Archive for Scott Swanson

4 seasonal trends in mobile

Posted by Scott Swanson on July 29th, 2013 at 6:00 pm

For many advertisers, "seasonality" means one thing: the holidays. Sure, there are other calendar events that are well-suited to campaigns for particular brands, like March Madness and Back to School. But for many, it all comes down to one thing -- the slow but steady rise into the winter holiday season, with purchases peaking in December and then falling steeply into January, into what is generally the most down period of the year for advertising.
If we take a look at mobile phone use patterns (here seen by monthly impressions), however, it becomes apparent that there are lots of mini-surges and dips throughout the calendar year. Our parent company, Opera Mediaworks, compared the first half of 2012 to that of 2013 and found a clear pattern, and we can speculate that the second half of 2013 might follow a similar pattern.
The biggest surge we can see on the chart is during Spring Break season. Beginning in March and lasting well into April, consumers are using their phones almost as much as they are in the pre-holiday November period. What a great time to run some spring season campaigns. Auto advertisers, for instance, might take advantage of all those mobile impressions to promote... Read more

Apple vs. Samsung – should advertisers care?

Posted by Scott Swanson on July 25th, 2013 at 9:00 am

While the advertising community may be looking on in benign amusement as Samsung, Apple and Microsoft try to downgrade each other's products (oh sorry, product experience), we start to wonder:
Should mobile advertisers really care about who wins?
Absolutely. Here's why: Different types of features introduced on new smartphones very much influence how people use their phones and how they engage -- or don't engage -- with mobile advertising.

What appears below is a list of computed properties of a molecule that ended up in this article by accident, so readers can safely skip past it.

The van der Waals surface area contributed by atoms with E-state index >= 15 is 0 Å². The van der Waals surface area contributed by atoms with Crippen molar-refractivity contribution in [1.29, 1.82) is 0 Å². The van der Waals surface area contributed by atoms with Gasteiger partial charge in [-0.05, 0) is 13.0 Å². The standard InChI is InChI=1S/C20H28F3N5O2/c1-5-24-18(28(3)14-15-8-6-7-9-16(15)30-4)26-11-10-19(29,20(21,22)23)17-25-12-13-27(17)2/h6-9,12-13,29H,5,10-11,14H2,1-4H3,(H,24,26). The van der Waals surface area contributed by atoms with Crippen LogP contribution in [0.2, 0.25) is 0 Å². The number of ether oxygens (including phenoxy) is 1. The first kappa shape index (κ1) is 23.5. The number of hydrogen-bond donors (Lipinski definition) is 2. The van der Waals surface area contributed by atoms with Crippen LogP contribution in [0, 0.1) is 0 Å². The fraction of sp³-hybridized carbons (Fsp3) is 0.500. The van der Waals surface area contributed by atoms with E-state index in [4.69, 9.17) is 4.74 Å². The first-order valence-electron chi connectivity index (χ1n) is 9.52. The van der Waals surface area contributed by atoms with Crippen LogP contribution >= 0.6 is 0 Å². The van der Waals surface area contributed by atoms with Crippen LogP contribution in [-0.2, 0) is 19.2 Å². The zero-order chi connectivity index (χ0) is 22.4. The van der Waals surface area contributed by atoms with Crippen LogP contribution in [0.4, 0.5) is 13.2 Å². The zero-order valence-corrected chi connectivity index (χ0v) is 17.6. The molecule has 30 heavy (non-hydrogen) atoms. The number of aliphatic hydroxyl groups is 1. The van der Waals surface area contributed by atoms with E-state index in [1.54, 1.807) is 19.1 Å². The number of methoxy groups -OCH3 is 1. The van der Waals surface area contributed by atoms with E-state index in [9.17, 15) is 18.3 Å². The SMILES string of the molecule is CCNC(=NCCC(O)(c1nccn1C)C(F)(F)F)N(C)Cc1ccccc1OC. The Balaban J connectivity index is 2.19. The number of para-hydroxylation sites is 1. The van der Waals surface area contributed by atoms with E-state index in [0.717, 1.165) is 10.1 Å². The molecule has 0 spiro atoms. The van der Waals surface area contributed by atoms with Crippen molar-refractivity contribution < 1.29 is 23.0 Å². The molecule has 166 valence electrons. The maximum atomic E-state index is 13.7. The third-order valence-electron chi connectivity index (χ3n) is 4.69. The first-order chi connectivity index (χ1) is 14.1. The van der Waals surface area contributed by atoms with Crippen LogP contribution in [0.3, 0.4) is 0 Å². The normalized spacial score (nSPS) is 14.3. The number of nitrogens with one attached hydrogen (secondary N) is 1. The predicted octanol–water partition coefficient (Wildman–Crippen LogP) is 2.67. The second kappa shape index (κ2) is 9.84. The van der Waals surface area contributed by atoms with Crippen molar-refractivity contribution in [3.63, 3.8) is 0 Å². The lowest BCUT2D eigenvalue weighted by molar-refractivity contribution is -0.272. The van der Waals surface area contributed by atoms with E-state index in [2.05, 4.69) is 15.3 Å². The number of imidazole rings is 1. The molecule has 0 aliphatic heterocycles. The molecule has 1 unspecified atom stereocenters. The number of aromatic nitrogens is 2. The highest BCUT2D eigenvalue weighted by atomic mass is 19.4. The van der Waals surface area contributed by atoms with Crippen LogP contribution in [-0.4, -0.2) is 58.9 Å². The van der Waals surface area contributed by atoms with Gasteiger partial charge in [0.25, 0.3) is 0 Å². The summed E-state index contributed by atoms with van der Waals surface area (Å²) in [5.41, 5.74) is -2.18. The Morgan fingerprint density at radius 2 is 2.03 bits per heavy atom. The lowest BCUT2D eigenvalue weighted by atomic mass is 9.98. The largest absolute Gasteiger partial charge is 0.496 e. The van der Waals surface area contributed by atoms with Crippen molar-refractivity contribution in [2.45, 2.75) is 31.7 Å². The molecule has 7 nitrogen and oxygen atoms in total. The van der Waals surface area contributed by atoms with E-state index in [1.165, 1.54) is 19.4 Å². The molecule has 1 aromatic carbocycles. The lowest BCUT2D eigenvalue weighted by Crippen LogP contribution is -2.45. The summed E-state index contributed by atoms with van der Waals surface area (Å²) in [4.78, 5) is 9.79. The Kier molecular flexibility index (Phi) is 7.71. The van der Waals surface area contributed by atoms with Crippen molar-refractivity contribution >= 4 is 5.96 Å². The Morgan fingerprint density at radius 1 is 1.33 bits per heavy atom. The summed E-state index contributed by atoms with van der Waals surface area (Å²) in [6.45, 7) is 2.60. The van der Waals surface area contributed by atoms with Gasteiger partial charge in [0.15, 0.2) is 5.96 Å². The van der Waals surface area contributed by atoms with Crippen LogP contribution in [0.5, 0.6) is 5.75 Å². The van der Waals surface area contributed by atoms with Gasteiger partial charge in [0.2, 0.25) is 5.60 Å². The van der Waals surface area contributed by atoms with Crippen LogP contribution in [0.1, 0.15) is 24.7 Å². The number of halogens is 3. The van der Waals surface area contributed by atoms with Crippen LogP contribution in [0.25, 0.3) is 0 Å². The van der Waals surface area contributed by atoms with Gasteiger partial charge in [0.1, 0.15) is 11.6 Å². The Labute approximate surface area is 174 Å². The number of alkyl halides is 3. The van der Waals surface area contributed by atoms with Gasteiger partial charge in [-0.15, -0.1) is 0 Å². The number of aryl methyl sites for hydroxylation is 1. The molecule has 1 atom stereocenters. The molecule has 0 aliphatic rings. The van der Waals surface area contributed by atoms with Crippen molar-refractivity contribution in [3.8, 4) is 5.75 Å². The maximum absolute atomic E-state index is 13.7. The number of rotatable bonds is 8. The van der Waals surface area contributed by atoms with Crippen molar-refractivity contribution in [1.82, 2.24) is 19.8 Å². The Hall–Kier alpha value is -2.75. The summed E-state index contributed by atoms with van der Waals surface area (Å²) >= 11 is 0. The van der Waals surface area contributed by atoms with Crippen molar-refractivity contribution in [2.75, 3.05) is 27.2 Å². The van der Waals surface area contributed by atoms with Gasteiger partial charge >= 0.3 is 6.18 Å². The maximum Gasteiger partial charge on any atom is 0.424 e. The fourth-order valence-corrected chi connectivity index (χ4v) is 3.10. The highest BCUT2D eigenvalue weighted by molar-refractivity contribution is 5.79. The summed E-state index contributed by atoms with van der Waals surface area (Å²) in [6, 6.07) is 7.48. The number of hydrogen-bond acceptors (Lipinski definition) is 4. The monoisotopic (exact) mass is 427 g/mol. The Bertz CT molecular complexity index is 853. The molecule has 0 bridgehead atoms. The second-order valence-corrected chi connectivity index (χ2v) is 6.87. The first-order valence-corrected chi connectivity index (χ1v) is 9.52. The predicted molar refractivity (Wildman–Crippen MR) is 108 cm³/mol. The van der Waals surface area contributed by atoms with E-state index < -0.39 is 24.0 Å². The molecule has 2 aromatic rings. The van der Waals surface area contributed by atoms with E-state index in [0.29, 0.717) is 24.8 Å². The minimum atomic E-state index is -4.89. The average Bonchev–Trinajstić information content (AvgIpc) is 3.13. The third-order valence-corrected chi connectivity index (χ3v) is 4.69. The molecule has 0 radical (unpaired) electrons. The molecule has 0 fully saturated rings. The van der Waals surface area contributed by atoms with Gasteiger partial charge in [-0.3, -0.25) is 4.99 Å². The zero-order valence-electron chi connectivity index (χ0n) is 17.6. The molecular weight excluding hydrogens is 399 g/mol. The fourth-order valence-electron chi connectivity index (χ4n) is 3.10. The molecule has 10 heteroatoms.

One of the observations that we've noted is that while rich media ads tend to get more engagement from iPhone users, users on Android devices tend to convert at higher rates.
These particularities are due in part to demographic differences among iPhone and Android users, but also in the way they use their devices, which is very much dictated by the feature set of the phone.
Samsung Galaxy s4 vs. the iPhone 5
For instance, when the Samsung Galaxy S4 came out, Ad Age speculated that the bigger screen, a possible native digital wallet app (like iPhone's Passbook), a better camera and eye-tracking interface for screen navigation would mean exciting new options for mobile marketers. They also hoped for a GPS-based feature that would help advertisers geo-target consumers as they physically approach retail locations.
Samsung didn't deliver all of... Read more

Rich media, in-app mobile ads get 1.53% CTR

Posted by Scott Swanson on July 23rd, 2013 at 8:30 am

This week our parent company, Opera Mediaworks, released its Q2 State of Mobile Advertising report. In it, they took a sampling of 378 mobile ad campaigns running in the US during the month of May, each with over one million impressions.
Some of the findings:
Rich media mobile ad campaigns perform far better than standard banner ads, sometimes by as much as 400%.